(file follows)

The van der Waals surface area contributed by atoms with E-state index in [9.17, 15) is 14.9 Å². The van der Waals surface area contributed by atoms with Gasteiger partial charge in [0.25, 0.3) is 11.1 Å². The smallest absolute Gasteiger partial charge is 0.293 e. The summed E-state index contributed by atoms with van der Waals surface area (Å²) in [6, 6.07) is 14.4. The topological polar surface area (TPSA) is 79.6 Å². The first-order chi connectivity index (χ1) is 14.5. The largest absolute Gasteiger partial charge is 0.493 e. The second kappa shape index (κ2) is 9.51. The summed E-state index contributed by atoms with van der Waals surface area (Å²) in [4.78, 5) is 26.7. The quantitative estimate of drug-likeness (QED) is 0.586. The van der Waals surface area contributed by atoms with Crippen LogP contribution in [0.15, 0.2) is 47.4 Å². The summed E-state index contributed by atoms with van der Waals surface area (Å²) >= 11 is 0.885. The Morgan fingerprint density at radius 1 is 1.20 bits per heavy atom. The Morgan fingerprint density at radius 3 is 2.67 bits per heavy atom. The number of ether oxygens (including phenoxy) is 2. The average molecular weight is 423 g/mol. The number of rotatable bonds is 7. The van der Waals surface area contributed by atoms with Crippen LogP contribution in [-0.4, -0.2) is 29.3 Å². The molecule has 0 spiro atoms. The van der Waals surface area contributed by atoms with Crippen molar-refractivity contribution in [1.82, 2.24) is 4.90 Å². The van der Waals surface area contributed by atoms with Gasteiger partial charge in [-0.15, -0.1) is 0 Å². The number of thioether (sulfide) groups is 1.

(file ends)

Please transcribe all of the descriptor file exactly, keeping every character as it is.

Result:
The van der Waals surface area contributed by atoms with E-state index in [9.17, 15) is 14.9 Å². The van der Waals surface area contributed by atoms with Gasteiger partial charge in [0.25, 0.3) is 11.1 Å². The smallest absolute Gasteiger partial charge is 0.293 e. The summed E-state index contributed by atoms with van der Waals surface area (Å²) in [6, 6.07) is 14.4. The topological polar surface area (TPSA) is 79.6 Å². The first-order chi connectivity index (χ1) is 14.5. The largest absolute Gasteiger partial charge is 0.493 e. The second kappa shape index (κ2) is 9.51. The summed E-state index contributed by atoms with van der Waals surface area (Å²) in [4.78, 5) is 26.7. The quantitative estimate of drug-likeness (QED) is 0.586. The van der Waals surface area contributed by atoms with Crippen LogP contribution in [0.15, 0.2) is 47.4 Å². The summed E-state index contributed by atoms with van der Waals surface area (Å²) >= 11 is 0.885. The Morgan fingerprint density at radius 1 is 1.20 bits per heavy atom. The Morgan fingerprint density at radius 3 is 2.67 bits per heavy atom. The number of ether oxygens (including phenoxy) is 2. The average molecular weight is 423 g/mol. The number of rotatable bonds is 7. The van der Waals surface area contributed by atoms with Crippen LogP contribution in [-0.4, -0.2) is 29.3 Å². The molecule has 0 spiro atoms. The van der Waals surface area contributed by atoms with Crippen molar-refractivity contribution in [1.82, 2.24) is 4.90 Å². The van der Waals surface area contributed by atoms with Gasteiger partial charge in [-0.15, -0.1) is 0 Å². The number of thioether (sulfide) groups is 1.